The Monitor

Production Process Insights

Chill Out: Get Your Sample Right with Sample Coolers

Posted by Randy Cruse on 1/18/21 8:00 AM

Sample Coolers for Refineries

Numerous types of heat exchangers cover a broad range of applications, and specialty heat exchangers are often found in many kinds of industrial applications, such as downstream refineries. When a heat exchanger is used to cool a representative sample within processes for accurate analysis, it is commonly referred to as a sample cooler.

How Heat Exchangers and Sample coolers work

A sample cooler removes excess heat from the sample to a point that’s safe for the instrumentation and operators. It’s simply a small shell and coil heat exchanger that works like this:

  • The sample to be cooled flows through the tube side of the cooler.
  • The cooling fluid, usually water, flows through the shell side of the cooler.
  • The cooled sample is taken to a laboratory for analysis or piped to on-line process instrumentation for continuous monitoring of certain properties such as conductivity, pH or chemical constituents.

The most common types of heat exchangers include:

  • Single helical tube or coil
  • Spiral tube or coil
  • Dual tube coil (DTC) or tube-in-tube
  • Shell and tube
  • Plate heat exchanger

For safety and efficiency, it’s critical to choose the right heat exchanger for the right application. Selecting a one-size-fits-all heat exchanger for a process may seem to be less expensive at first, but can end up being inefficient, uneconomical and hazardous to operators, equipment and assets.

Heat exchanger choice depends on:

  • Amount of heat to be exchanged
  • The specific type and thermo-physical properties of both the process and cooling fluids
  • The temperature of the fluid
  • Liquid or gas phases, and whether a phase change is required
  • Process pressure and flow rate
  • Characteristics of the cooling water, such as chlorides, calcium or hardness, or high total dissolved solids
  • Efficiency relative to size
  • Physical space within the process for the heat exchanger
  • Budget

Key considerations for refinery sample cooler installation 

  1. Choose sample coolers designed for various flows and pressures. This includes considering cooler sizing and construction of materials. The recommended construction materials are stainless steel or an alloy when chlorides are present, as chlorides will quickly eat through stainless steel.
  2. Water supply/return orientation – Water supply/return orientation is dependent on size and construction specs of the sample cooler. Sample coolers can be mounted either vertically or horizontally, but it’s best to mount them vertically on high-temperature lines. Coolers are also typically installed with isolation valves in the cooling water piping to facilitate service.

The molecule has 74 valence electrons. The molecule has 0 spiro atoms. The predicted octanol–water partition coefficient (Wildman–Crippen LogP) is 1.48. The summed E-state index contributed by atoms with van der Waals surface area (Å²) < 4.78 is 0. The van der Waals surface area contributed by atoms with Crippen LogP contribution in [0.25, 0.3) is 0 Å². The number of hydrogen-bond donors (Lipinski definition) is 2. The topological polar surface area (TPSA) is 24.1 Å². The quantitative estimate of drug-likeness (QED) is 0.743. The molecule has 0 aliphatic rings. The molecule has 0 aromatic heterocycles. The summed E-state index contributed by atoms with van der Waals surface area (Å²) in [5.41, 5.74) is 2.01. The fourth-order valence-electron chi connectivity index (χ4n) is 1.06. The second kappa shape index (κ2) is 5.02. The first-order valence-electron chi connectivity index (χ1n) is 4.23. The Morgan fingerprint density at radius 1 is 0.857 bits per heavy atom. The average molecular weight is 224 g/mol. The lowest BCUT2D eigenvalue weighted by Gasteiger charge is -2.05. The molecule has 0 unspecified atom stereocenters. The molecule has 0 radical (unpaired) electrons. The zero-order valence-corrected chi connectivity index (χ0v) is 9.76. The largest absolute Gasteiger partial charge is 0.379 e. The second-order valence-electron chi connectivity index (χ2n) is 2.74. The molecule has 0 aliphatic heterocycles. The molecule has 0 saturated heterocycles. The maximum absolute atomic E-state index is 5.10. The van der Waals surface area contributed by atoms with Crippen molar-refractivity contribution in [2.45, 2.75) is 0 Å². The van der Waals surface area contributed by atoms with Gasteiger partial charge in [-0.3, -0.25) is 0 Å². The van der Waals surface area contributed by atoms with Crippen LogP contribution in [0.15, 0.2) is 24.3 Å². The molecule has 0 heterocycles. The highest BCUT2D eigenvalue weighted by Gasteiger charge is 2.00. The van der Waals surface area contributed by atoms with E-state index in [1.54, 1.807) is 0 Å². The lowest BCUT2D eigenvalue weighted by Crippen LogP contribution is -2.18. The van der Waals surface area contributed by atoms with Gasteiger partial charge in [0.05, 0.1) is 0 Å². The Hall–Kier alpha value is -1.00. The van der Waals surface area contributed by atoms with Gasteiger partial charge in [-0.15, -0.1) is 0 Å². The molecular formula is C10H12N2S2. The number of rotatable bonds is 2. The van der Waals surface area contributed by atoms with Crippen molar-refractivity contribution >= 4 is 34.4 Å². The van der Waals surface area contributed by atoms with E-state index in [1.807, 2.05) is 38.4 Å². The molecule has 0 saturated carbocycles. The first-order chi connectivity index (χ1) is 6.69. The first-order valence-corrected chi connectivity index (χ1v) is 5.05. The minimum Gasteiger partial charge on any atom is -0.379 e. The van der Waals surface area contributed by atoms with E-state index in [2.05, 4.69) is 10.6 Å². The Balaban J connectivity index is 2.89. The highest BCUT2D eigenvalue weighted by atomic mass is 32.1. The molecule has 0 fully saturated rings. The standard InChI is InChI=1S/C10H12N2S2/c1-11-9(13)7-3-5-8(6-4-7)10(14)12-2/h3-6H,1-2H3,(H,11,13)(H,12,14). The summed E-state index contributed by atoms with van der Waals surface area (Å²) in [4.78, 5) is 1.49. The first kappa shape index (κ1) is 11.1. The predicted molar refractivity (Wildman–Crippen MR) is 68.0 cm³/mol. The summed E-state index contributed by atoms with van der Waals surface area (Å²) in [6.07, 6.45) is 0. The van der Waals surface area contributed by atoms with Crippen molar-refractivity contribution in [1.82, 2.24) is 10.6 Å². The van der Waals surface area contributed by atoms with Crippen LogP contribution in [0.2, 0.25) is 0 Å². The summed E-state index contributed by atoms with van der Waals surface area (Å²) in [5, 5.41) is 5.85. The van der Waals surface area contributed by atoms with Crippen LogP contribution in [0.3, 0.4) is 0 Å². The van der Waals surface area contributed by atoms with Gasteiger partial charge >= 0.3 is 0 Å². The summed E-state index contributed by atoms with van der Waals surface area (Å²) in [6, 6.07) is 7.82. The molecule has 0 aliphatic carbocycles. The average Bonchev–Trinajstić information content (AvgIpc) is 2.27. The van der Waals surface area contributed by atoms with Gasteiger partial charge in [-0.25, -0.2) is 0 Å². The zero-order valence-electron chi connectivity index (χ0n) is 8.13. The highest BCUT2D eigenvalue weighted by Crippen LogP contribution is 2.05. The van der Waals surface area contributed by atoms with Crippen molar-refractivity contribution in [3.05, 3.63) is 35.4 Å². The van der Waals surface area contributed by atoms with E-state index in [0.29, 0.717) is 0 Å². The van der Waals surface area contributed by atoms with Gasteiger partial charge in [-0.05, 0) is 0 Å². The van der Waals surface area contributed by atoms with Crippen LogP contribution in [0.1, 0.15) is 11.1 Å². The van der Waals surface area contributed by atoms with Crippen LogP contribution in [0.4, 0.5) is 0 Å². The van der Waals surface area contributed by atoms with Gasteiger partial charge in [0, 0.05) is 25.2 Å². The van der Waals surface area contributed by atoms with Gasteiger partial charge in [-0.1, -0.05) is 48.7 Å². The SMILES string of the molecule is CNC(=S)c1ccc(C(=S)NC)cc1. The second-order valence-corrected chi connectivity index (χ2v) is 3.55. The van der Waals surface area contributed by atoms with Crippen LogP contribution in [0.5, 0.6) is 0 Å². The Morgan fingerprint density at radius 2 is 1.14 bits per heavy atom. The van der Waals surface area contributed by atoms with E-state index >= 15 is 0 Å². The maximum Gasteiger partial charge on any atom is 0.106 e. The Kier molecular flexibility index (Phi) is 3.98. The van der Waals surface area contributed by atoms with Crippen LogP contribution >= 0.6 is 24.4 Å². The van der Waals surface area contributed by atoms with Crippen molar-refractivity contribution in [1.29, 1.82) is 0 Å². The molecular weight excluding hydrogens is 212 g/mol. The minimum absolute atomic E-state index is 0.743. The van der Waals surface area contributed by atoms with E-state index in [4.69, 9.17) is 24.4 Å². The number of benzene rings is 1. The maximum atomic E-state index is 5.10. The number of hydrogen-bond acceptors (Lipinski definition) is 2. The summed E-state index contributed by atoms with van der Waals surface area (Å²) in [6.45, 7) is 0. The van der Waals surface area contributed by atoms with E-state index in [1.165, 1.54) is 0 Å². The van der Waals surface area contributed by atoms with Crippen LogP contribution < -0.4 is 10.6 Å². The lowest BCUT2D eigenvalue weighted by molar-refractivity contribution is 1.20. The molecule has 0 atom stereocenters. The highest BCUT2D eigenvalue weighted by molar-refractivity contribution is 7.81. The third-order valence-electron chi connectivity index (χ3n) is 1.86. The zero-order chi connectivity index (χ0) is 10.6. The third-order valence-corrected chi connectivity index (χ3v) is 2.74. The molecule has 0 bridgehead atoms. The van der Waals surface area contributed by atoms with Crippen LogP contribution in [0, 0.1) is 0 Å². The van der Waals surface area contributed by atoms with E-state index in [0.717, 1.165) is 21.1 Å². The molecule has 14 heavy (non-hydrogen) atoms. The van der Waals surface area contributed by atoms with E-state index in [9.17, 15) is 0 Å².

3. Proper configuration should include:
    • Process throttle valve
    • Cooling water flush
    • Adequate cooling water flow
    • Routine maintenance plan of coils and shell
    • Verification of proper tie-ins
  4. Maintain flow rates with needle valves. All cooling applications need a needle valve to maintain flow rate within the parameters of the coolers capability. 
  5. Provide flush capability. Employ a ball valve to flush any unnecessary materials, such as mud, particulates and calcium build up, from the cooler.
  6. Conduct regular maintenance and upgrades. After installation, it’s important to identify when maintenance/upgrades will be needed. Most coolers need only occasional descaling of the shell side, which can be done chemically or mechanically after removing the shell. The cooler should be warm at the top and cool at bottom, as measured by an infrared thermometer. If the heat moves down the cooler, repairs are needed.

Explore Sentry’s sample cooling solutions. Learn more by downloading our Heat Exchangers 101 eBook.

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Topics: Downstream, Steam & Water

Written by Randy Cruse

Picture of Randy Cruse
As Senior Service Manager, Randy dedicates his lengthy career to developing and delivering service programs designed specifically for refineries and their sampling programs. He understands the risks and safety requirements that come along with being a service provider in the Oil & Gas industry and brings that expertise to each and every call.